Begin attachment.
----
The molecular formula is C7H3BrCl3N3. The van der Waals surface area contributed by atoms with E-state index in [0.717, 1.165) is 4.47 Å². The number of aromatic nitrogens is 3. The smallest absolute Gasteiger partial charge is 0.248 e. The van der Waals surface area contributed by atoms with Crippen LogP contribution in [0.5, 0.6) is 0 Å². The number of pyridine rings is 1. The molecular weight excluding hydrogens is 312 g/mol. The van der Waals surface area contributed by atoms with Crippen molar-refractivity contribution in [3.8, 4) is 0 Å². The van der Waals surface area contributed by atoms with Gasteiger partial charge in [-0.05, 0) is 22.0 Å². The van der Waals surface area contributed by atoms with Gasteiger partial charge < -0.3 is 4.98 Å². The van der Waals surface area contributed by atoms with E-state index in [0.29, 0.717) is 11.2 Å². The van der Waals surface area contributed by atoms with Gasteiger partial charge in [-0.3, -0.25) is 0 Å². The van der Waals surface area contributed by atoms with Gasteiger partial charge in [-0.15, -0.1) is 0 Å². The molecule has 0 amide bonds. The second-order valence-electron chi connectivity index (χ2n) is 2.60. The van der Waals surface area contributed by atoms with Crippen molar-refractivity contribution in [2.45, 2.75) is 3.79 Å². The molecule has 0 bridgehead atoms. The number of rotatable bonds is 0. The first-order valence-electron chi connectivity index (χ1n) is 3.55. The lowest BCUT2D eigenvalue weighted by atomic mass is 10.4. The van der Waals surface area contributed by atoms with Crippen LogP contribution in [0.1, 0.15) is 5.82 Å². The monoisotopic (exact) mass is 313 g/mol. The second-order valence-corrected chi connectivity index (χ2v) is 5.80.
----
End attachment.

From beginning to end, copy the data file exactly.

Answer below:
The molecular formula is C7H3BrCl3N3. The van der Waals surface area contributed by atoms with E-state index in [0.717, 1.165) is 4.47 Å². The number of aromatic nitrogens is 3. The smallest absolute Gasteiger partial charge is 0.248 e. The van der Waals surface area contributed by atoms with Crippen LogP contribution in [0.5, 0.6) is 0 Å². The number of pyridine rings is 1. The molecular weight excluding hydrogens is 312 g/mol. The van der Waals surface area contributed by atoms with Crippen molar-refractivity contribution in [3.8, 4) is 0 Å². The van der Waals surface area contributed by atoms with Gasteiger partial charge in [-0.05, 0) is 22.0 Å². The van der Waals surface area contributed by atoms with Gasteiger partial charge < -0.3 is 4.98 Å². The van der Waals surface area contributed by atoms with E-state index in [0.29, 0.717) is 11.2 Å². The van der Waals surface area contributed by atoms with Gasteiger partial charge in [-0.3, -0.25) is 0 Å². The van der Waals surface area contributed by atoms with Gasteiger partial charge in [-0.15, -0.1) is 0 Å². The molecule has 0 amide bonds. The second-order valence-electron chi connectivity index (χ2n) is 2.60. The van der Waals surface area contributed by atoms with Crippen molar-refractivity contribution in [2.45, 2.75) is 3.79 Å². The molecule has 0 bridgehead atoms. The number of rotatable bonds is 0. The first-order valence-electron chi connectivity index (χ1n) is 3.55. The lowest BCUT2D eigenvalue weighted by atomic mass is 10.4. The van der Waals surface area contributed by atoms with Crippen LogP contribution in [0.1, 0.15) is 5.82 Å². The monoisotopic (exact) mass is 313 g/mol. The second-order valence-corrected chi connectivity index (χ2v) is 5.80.